Back in October 2009, when Congress was designing the legislation that became the Affordable Care Act, a House Energy and Commerce subcommittee brought in Nathan Wilkes, a Colorado technology consultant, to talk about what it’s like to be the father of a small child with hemophilia.

Doses of the clotting factors and other substances used in the treatment of hemophilia are expensive. Wilkes’ son used most of a $1 million group plan lifetime maximum, then used up a state plan’s $1 million lifetime maximum.

“Our family is now covered by a high-deductible health plan with a $6 million cap, premiums of roughly $10,000 per year, and an annual deductible of $6,000,” Wilkes testified at a hearing on the underinsured.”It is only a matter of a few years before we reach the end of that road and have to change course once again.”

Members of Congress responded to the stories they heard from witnesses such as Wilkes, and from their own constituents, and wrote bills that banned lifetime benefits maximums. When the Republicans drafted a proposal of their own, one of the ideas they kept from Democratic proposals was a ban on lifetime maximums.

The final version of the Affordable Care Act will ban lifetime maximums starting with plan years beginning on or after Sept. 23. The minimum annual maximum will be $750,000. That amount will increase to $1.25 million one year later and to $2 million two years later, and then annual maximums must go away Jan. 1, 2014.

For now, the health reinsurers that serve health insurers and the stop-loss carriers that serve self-funded employers are competing fiercely for employers’ business and promoting the availability of high annual limits and lack of lifetime limits.

Soon after the Affordable Care Act passed, many stop-loss providers said they would offer stop-loss coverage with no lifetime maximums and high annual maximums. But players in the stop-loss industry and the employee benefits market are wondering what will happen in the future. “How many folks magically get cured at their plan maximum?” asks Sam Fleet, president of AmWINS Group Benefits, Warwick, R.I.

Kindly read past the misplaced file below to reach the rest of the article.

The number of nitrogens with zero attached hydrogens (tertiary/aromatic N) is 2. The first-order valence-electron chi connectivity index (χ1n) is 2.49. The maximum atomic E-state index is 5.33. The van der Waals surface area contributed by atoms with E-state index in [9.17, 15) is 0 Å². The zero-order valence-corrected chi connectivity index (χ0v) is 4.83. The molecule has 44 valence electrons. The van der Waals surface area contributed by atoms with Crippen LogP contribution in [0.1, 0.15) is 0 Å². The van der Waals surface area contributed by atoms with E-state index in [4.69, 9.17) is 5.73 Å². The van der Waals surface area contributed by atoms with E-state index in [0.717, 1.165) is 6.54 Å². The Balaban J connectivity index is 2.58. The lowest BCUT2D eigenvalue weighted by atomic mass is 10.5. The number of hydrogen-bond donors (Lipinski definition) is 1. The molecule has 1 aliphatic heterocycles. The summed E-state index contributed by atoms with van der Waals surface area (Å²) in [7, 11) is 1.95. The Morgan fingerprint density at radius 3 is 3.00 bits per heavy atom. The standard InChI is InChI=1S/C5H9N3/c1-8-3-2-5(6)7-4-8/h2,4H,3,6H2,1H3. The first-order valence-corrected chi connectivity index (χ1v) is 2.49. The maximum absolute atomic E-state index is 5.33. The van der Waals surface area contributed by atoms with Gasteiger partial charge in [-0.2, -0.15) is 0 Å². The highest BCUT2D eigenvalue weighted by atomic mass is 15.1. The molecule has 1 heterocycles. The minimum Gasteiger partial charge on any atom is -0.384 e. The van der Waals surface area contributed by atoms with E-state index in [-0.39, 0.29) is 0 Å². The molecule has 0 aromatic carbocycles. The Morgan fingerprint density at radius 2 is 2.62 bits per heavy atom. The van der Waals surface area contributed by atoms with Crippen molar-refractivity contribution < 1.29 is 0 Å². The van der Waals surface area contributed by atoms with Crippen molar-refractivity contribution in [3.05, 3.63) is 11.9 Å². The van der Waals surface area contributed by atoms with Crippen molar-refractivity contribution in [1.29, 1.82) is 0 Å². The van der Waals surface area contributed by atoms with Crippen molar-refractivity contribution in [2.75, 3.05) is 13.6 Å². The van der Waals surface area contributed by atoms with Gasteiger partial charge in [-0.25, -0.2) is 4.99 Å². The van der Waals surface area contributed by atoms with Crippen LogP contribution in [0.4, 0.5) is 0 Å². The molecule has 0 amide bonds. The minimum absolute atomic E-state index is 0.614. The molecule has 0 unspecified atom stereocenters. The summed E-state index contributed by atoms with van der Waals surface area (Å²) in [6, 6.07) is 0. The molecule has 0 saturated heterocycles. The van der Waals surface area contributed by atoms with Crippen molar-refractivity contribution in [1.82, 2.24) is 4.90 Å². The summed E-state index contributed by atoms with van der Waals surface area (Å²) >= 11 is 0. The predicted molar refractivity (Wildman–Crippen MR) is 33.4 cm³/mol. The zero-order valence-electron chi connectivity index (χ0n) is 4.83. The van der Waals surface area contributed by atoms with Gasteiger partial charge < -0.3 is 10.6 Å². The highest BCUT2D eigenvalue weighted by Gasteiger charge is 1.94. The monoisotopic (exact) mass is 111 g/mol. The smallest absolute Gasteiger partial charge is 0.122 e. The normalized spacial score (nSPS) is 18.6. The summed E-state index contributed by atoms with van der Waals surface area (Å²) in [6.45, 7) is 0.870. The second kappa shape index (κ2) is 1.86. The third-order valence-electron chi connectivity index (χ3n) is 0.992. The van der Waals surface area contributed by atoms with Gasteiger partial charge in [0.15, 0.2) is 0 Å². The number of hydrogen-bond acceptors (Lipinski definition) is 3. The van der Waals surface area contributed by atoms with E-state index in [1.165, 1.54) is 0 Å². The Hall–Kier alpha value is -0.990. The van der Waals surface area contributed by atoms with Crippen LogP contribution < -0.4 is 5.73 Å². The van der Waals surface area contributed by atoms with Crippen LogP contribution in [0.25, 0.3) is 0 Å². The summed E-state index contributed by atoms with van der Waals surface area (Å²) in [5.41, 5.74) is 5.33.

A typical employer that self insures might make the employee pay a $1,000 deductible, take care of claims between $1,000 and $50,000 in-house, and use stop-loss to handle claims between $50,000 and $1 million. The employer or the stop-loss provider then might arrange to get one or more layers of reinsurance from a reinsurer to take care of excess layers of risk.

Alison Saifer, an actuary, said in June during a stop-loss session organized by the Society of Actuaries (SOA), Schaumburg, Ill., that she has seen estimates indicating that the incidence of $1 million claims increased to about seven per 100,000 lives in 2008, from fewer than two per 100,000 lives per year in 2002.

Many big claims are the result of transplants, cancer, premature birth or blood-clotting disorders.

Milliman Inc., Seattle, reported in 2008 that hospitals were billing an average of more than $750,000 for 7 of 16 types of transplants. Total national expenditures on all of the procedures combined amounted to an average of less $20 per plan enrollee per quarter – but health plan profits often are less than $10 per enrollee per quarter.

Before the Affordable Care Act came along, many large employers offered coverage without maximums, and stop-loss companies were eager to serve those employers, Fleet says.

The stop-loss market has been soft since the early 2000s, and the Affordable Care Act could help it harden, Fleet says. “Employers that don’t traditionally buy stop-loss coverage may buy it now,” Fleet says.

Joe Berardo, president of MagnaCare L.L.C., Garden City, N.Y., a health plan network company, says that, in the long run, the government will have to help control the underlying cost of medical care, not simply squeeze the health insurers.

Today, “there’s no push down on the provider side at all,” Berardo says.